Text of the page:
[Cryptography] quantum computers & crypto

Ray Dillinger bear at sonic.net
Sun Oct 31 19:23:44 EDT 2021

On 10/31/21 6:10 AM, cherry wrote:
> On 10/30/21 3:03 PM, Ray Dillinger wrote:
>> Certs with keys for multiple algorithms allowing
>> quick,easy,transparent upgrades if an algorithm is decertified.
> Lets not.
> So many things are broken or backdoored, and multiple algorithms means
> more places for things to be accidentally or maliciously broken.
And yet they need certs that will continue to work when we YANK THOSE
decertification should not be customer decertification.  It can't be
allowed to kill more than one customer cert in ... fifty thousand maybe?
If it's more than that, we already know that people given a choice will
refuse to allow the decertification process to work.  So they need certs
that will survive a half-dozen algorithm decertifications.  And just as
importantly they need to not be responsible for making any choice of
whether the decertification process works.

You have articulated exactly the problem.  We have been beaten over the
head with painful and expensive experience about giving people algorithm
choices.  But in the QC world I fear we will have to be able to make
rapid switches to new algorithms due to frequent discoveries about
insecurities in the ones we're using.

We must do it WITHOUT giving the attackers (and therefore users) choices
to make, and WITHOUT exposing more than one algorithm's worth of "attack
surface" at a time.

Experience is the best teacher, but she commands a very high price.  We
cannot afford to repeat her lessons.  Listen to me, I'm an Old Phart who
learned at her knee.  And I learned we must not do it that way.

It is very much the case that algorithm agility in which the attackers
were given choices was a disaster.  Of course they made every choice
maliciously.  What did anyone expect? What part of "attacker" did we
frick'n miss?   We were so god damned stupid.

It is very much the case that the availability of multiple algorithms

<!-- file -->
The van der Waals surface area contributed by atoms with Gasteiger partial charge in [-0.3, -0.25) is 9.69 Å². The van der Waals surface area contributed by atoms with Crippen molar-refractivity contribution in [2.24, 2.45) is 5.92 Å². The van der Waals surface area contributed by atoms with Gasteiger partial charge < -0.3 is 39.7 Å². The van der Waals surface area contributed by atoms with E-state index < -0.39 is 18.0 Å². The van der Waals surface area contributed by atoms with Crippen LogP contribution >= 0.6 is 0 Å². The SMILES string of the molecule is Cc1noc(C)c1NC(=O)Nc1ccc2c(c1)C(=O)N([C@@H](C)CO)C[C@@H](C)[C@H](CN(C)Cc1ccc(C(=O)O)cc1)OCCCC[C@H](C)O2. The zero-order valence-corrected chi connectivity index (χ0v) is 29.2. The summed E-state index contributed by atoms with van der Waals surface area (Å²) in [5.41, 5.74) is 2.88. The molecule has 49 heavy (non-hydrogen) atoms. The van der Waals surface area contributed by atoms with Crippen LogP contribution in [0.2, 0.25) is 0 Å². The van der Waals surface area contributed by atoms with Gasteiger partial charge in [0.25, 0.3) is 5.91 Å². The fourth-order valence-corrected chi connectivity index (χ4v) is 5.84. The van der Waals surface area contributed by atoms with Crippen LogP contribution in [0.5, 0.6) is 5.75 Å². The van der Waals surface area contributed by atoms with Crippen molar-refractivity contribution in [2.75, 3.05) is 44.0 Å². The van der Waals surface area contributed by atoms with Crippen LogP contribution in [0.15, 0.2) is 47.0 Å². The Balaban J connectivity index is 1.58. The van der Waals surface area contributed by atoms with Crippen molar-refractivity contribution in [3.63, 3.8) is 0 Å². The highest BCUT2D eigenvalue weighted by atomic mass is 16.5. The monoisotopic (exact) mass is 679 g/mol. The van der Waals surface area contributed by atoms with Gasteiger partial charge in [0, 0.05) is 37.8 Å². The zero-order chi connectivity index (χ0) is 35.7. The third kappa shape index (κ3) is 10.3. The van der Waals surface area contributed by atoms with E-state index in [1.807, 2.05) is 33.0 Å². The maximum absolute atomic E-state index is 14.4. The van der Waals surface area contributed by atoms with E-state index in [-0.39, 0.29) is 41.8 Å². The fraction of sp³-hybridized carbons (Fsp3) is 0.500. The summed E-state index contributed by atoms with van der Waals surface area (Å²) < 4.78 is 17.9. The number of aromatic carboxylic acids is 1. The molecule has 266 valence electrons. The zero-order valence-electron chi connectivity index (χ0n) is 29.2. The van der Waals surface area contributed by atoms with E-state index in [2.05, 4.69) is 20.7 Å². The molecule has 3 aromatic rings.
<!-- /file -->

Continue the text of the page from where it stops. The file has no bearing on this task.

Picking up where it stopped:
and giving the choice of them to people who lacked any appreciation of
the meaning of those choices was also a disaster.  Lots of them just
tinkered until they "got it working" and then never touched it again.
They fought *HARD* to give their money and secrets away, insisting that
no matter how broken something was it couldn't be removed because then
they'd have to tinker and "get it working" again, which is apparently
way more difficult than screwing over the security of every user in the
world by allowing stinking abominations to remain in play.  The
combination of stinking abominations never decertified, and the protocol
still giving attackers choices which can include the stinking
abominations, is the dumbest possible combination.

And yet Post-QC will require *some* algorithm agility because the math
and practice and hardware aren't mature.  It's a whole new world in
which new discoveries will be made for at least decades.  And some of
those discoveries will invalidate algorithms we thought were secure.  It
will take decades to get a real handle on the possibilities and
limitations, and until that time people responsible for the security of
any particular application need to be able to take things *out* of use
in that application, at any time.  But none will ever be ALLOWED to take
things out of use, if users are allowed to make algorithm choices,
allowed to ignore de-certs, or allowed to prevent automatic failover to
something else.  In short, the attackers must be allowed no choices to make.

We will never be allowed to decertify something unless we can do it
instantly, automatically, universally, irrevocably, permanently, without
warning, and painlessly.  The users of a given program don't get choice
to screw up; they get a brutally simple automatic selection that's
already made for them, plus automatic failover to the next when a
de-certification arrives.

We don't want committees.  We don't even want the users' input.  If we
ask for it the attackers will tell us to give them choices.  Because
acres of shit can be hidden in choices, because malicious crap can be
added to the set of choices later, and because whenever users make
choices the attackers can lead them to make bad ones.


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